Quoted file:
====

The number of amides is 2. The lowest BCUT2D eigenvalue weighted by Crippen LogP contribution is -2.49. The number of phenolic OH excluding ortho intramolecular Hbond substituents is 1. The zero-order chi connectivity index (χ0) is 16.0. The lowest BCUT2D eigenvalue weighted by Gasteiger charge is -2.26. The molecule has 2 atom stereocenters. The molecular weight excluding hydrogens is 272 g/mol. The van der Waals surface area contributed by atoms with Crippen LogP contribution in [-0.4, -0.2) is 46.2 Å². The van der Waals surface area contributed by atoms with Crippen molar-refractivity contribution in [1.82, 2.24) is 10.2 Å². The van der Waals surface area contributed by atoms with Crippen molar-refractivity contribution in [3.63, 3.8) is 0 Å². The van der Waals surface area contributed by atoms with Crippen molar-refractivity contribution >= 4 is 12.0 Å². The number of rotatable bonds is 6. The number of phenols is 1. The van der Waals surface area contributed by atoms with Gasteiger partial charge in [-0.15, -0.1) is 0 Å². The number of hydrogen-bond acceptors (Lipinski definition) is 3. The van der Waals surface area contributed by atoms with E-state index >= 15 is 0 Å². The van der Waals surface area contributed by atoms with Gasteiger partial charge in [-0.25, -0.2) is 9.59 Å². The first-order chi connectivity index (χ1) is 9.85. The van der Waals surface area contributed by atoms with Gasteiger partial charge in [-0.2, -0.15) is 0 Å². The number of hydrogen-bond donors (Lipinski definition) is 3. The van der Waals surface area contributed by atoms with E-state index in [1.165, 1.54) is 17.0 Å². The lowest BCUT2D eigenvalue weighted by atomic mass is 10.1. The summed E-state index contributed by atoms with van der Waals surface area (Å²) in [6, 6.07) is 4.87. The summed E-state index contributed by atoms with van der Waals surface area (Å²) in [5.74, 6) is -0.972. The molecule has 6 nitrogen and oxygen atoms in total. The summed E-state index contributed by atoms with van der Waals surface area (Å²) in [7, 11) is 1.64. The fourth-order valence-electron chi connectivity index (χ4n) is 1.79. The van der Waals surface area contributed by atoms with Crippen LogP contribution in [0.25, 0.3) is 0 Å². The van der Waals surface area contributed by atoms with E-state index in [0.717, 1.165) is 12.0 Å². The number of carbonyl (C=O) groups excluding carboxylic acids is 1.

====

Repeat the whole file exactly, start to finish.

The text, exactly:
The number of amides is 2. The lowest BCUT2D eigenvalue weighted by Crippen LogP contribution is -2.49. The number of phenolic OH excluding ortho intramolecular Hbond substituents is 1. The zero-order chi connectivity index (χ0) is 16.0. The lowest BCUT2D eigenvalue weighted by Gasteiger charge is -2.26. The molecule has 2 atom stereocenters. The molecular weight excluding hydrogens is 272 g/mol. The van der Waals surface area contributed by atoms with Crippen LogP contribution in [-0.4, -0.2) is 46.2 Å². The van der Waals surface area contributed by atoms with Crippen molar-refractivity contribution in [1.82, 2.24) is 10.2 Å². The van der Waals surface area contributed by atoms with Crippen molar-refractivity contribution in [3.63, 3.8) is 0 Å². The van der Waals surface area contributed by atoms with Crippen molar-refractivity contribution >= 4 is 12.0 Å². The number of rotatable bonds is 6. The number of phenols is 1. The van der Waals surface area contributed by atoms with Gasteiger partial charge in [-0.15, -0.1) is 0 Å². The number of hydrogen-bond acceptors (Lipinski definition) is 3. The van der Waals surface area contributed by atoms with E-state index >= 15 is 0 Å². The van der Waals surface area contributed by atoms with Gasteiger partial charge in [-0.25, -0.2) is 9.59 Å². The first-order chi connectivity index (χ1) is 9.85. The van der Waals surface area contributed by atoms with Gasteiger partial charge in [-0.2, -0.15) is 0 Å². The number of hydrogen-bond donors (Lipinski definition) is 3. The van der Waals surface area contributed by atoms with E-state index in [1.165, 1.54) is 17.0 Å². The lowest BCUT2D eigenvalue weighted by atomic mass is 10.1. The summed E-state index contributed by atoms with van der Waals surface area (Å²) in [6, 6.07) is 4.87. The summed E-state index contributed by atoms with van der Waals surface area (Å²) in [5.74, 6) is -0.972. The molecule has 6 nitrogen and oxygen atoms in total. The summed E-state index contributed by atoms with van der Waals surface area (Å²) in [7, 11) is 1.64. The fourth-order valence-electron chi connectivity index (χ4n) is 1.79. The van der Waals surface area contributed by atoms with Crippen LogP contribution in [0.25, 0.3) is 0 Å². The van der Waals surface area contributed by atoms with E-state index in [0.717, 1.165) is 12.0 Å². The number of carbonyl (C=O) groups excluding carboxylic acids is 1.